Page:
We all love being good at what we do don’t we? It’s nice to take pride in your work and in the level of quality that you produce. I love being good at what I do, and I want to get better, but let me tell you something that may shock you; there is no way I’d ever want to be the best. I love striving for that next stage, that moment when you’re able to do something that last year you thought you could never achieve. I love being inspired by other people’s work, seeing what’s possible and scratching my head as I try desperately to figure out some morsel of their process. I love the fact that I will never be good enough to stop learning.
— The Design Range (@TheDesignRange) July 7, 2015
The drive to keep improving is one of the things that I love about being a creative freelancer. It’s the reason that once I’ve finished a client’s work for the day, I then start on one of my own illustrations even when my hand is cramping up. It’s the reason I own around 15 domain names for cool websites that I’m in the process of building. It’s the reason I’m writing this very article right now. I love that I’m good, but I want to get better.
Have you ever stopped and just appreciated all the talent that surrounds us on a daily basis? Hopefully you have a twitter feed filled with talented artists, and are involved in communities on Dribbble, Behance or DeviantArt. It’s stunning to see the work being produced on a daily basis and to know that you are amongst all of that, in the thick of it.
Maybe you’re happy too, but I’m willing to bet that you’re not.
I imagine it’s no doubt quite easy to get complacent in your skills when clients are constantly happy with your work, and maybe you’re happy too, but I’m willing to bet that you’re not. The creative industry doesn’t attract money hungry go getters, eager to game a way to earn the largest wage whilst doing the least work. We want to do what we love, and we want to be the best we can be. If you’re anything like me, the fact you get paid is just a bonus.
Think about Sherlock Holmes for a moment. I love the character of Sherlock, I love the fact that he has no equal in terms of his intellect. He is the best, and he is the best by quite some way, and that’s impressive. I sit in awe, as though his mental acrobatics were a super power akin to flight. But at the same time I’m filed with a melancholy, in a way I find it quite sad.
He has no equal.
The thing that makes Sherlock the best is also what isolates him. Sherlock has a brilliant mind, but what use is that if it’s never truly challenged?
In any case, design is subjective – there cannot be a ‘best’. It’s just like being a chef – you can master the most advanced culinary skills, and source the finest organic ingredients from the far corners of the earth, but if the person you’re cooking for doesn’t like eggs, then they’re going to think your omelette sucks. Your style cannot appeal to everyone – in fact, if that’s what you’re aiming for, then you’re heading in the wrong direction entirely.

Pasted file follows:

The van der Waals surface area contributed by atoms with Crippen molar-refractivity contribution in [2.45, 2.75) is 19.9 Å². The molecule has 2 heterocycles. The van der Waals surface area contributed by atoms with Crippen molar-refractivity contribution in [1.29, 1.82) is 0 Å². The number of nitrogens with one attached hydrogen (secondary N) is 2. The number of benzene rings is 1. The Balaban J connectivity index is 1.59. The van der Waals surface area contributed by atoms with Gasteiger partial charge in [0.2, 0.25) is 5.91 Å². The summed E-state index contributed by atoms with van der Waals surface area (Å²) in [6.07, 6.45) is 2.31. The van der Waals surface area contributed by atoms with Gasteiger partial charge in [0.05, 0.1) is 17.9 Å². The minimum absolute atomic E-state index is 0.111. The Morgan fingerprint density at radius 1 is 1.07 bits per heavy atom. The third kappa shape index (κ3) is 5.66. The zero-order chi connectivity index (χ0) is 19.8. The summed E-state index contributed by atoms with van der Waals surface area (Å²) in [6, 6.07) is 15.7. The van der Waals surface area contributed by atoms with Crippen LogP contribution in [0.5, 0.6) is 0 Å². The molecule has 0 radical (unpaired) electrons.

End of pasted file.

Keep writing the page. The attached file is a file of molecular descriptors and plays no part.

Monotony is dull – and thankfully the creative industry offers none of it.
Even if you became the best (if such a thing is even possible), we work in an industry that has no walls or boundaries or rules. That is the nature of the creative industry. For every person there is that manages to perfect their craft, there will be someone who approaches it in a way that’s entirely new. They’ll attack it from the side, and out of nowhere the whole game will change and the process will start over. Web design is a solid example of this, just as you think you know everything some new bit of technology rears its head and suddenly your life’s work is antiquated in an instant – and that is just so much fun. Gamers are constantly pining for new expansion packs and sequels because they love change, but moreover they love the challenge that comes with it. Monotony is dull – and thankfully the creative industry offers none of it.
I suppose that’s what it all boils down to; the fact that whilst all of us strive to be the best, the joy of it isn’t in achieving that goal, it’s about everything in between. It’s not about winning the race – it’s about loving the run.
Next Tuesday I’ll be publishing an article on how to level up your creative skills. It’ll be a guide for those wishing to make a genuine a definable step forward in their skill set, a way to look back and see a difference in ability between then and now. If that sounds like something you could use (and remember, you will never be good enough to stop learning) then make sure you sign up to the Design Range newsletter below, and I’ll send you over an email once it goes live.